This is a discussion on Creating Stem-and-Leaf Plots in Excel 2007 within the Applications forums, part of the Tutorials category; Creating Stem-and-Leaf Plots in Excel 2007:- Stem-and-leaf plots became popular in the 1980s as a means of showing frequency distributions. ...
Creating Stem-and-Leaf Plots in Excel 2007:-
Stem-and-leaf plots became popular in the 1980s as a means of showing frequency distributions. Figure (given below) shows two stem-and-leaf plots of the same dataset.
(A stem-and-leaf plot shows the distribution of numbers in a population.)
In both of the plots in the above Figure, the number to the left of the line indicates groups of 10. The marks to the right of the line indicate how many members of the population occur in that group. In the bottom chart, you can see that one member of the population fell in the 10–19 range, one in the 20–29 range, one in the 30–39 range, and eight in the 40–49 range.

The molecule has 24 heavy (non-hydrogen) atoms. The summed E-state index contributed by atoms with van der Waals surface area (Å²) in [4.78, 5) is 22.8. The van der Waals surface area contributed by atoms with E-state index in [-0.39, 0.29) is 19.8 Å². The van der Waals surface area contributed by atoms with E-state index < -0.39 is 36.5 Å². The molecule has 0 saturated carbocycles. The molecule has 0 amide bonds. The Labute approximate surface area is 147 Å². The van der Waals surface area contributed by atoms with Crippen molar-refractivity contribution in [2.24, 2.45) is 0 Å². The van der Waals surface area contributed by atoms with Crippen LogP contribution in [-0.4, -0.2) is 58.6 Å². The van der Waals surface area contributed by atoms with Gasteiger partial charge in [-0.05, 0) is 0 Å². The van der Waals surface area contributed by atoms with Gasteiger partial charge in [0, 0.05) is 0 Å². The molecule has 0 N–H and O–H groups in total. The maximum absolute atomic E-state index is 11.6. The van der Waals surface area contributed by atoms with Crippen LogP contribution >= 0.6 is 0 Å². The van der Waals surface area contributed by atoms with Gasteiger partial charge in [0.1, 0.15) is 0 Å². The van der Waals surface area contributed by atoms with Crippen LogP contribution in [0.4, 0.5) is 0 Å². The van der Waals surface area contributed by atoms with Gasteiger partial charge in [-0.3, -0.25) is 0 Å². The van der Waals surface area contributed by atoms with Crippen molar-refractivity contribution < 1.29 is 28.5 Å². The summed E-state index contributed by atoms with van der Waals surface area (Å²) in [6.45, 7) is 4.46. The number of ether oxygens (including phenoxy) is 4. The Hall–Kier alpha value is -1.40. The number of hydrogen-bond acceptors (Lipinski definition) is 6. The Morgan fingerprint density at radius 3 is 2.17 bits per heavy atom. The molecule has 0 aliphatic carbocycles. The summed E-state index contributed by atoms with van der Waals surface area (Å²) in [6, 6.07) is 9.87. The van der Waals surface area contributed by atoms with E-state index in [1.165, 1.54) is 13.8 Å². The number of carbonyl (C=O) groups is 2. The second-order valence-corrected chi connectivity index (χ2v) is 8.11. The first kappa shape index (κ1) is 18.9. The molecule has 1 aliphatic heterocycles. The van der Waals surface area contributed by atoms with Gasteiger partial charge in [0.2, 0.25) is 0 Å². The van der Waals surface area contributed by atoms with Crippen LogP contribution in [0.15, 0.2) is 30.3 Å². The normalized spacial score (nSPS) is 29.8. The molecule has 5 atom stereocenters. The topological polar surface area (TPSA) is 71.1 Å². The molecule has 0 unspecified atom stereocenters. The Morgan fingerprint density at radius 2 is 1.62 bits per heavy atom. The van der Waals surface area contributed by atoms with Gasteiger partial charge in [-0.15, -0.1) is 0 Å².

You sometimes see plots such as the bottom plot in the above Figure on the Internet because it is easier to create that plot in Excel than to create the top one. The true stem-and-leaf plot appears at the top of the figure. In this version, the digits to the right of the line indicate the final digit in each member of the population. These numbers are always sorted. The first row in the chart with 1|9 indicates that the only member in the population between 10 and 19 is a single member at 19. The next row of 2|2 indicates that there is one member of the population in the 20s and that member is 22. The fourth row contains 4|44568889. This indicates 8 members of the population fell in the 40s. The members were 44, 44, 45, 46, 48, 48, 48, and 49.